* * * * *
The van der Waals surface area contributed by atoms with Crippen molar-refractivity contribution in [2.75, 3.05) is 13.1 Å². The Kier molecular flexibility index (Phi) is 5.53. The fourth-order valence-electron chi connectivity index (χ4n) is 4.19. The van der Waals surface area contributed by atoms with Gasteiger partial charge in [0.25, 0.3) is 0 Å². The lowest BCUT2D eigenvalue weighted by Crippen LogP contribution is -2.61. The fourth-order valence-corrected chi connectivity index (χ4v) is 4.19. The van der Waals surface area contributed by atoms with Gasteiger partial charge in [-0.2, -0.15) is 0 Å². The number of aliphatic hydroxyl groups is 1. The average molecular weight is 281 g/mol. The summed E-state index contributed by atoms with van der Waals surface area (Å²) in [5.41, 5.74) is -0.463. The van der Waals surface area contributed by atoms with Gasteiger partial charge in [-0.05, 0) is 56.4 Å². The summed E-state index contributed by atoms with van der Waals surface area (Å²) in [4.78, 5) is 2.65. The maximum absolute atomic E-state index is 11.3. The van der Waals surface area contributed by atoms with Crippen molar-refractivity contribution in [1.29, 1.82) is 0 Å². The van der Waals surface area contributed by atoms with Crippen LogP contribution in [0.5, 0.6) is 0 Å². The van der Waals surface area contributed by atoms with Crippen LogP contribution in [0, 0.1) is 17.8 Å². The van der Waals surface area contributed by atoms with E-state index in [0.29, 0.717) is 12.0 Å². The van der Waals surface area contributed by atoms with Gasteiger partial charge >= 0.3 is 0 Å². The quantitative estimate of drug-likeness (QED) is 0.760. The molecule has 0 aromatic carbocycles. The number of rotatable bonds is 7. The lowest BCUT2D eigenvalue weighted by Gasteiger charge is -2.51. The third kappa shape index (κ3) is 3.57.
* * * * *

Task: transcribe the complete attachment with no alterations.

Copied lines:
The van der Waals surface area contributed by atoms with Crippen molar-refractivity contribution in [2.75, 3.05) is 13.1 Å². The Kier molecular flexibility index (Phi) is 5.53. The fourth-order valence-electron chi connectivity index (χ4n) is 4.19. The van der Waals surface area contributed by atoms with Gasteiger partial charge in [0.25, 0.3) is 0 Å². The lowest BCUT2D eigenvalue weighted by Crippen LogP contribution is -2.61. The fourth-order valence-corrected chi connectivity index (χ4v) is 4.19. The van der Waals surface area contributed by atoms with Gasteiger partial charge in [-0.2, -0.15) is 0 Å². The number of aliphatic hydroxyl groups is 1. The average molecular weight is 281 g/mol. The summed E-state index contributed by atoms with van der Waals surface area (Å²) in [5.41, 5.74) is -0.463. The van der Waals surface area contributed by atoms with Gasteiger partial charge in [-0.05, 0) is 56.4 Å². The summed E-state index contributed by atoms with van der Waals surface area (Å²) in [4.78, 5) is 2.65. The maximum absolute atomic E-state index is 11.3. The van der Waals surface area contributed by atoms with Crippen molar-refractivity contribution in [1.29, 1.82) is 0 Å². The van der Waals surface area contributed by atoms with Crippen LogP contribution in [0.5, 0.6) is 0 Å². The van der Waals surface area contributed by atoms with Crippen LogP contribution in [0, 0.1) is 17.8 Å². The van der Waals surface area contributed by atoms with E-state index in [0.29, 0.717) is 12.0 Å². The van der Waals surface area contributed by atoms with Gasteiger partial charge >= 0.3 is 0 Å². The quantitative estimate of drug-likeness (QED) is 0.760. The molecule has 0 aromatic carbocycles. The number of rotatable bonds is 7. The lowest BCUT2D eigenvalue weighted by Gasteiger charge is -2.51. The third kappa shape index (κ3) is 3.57.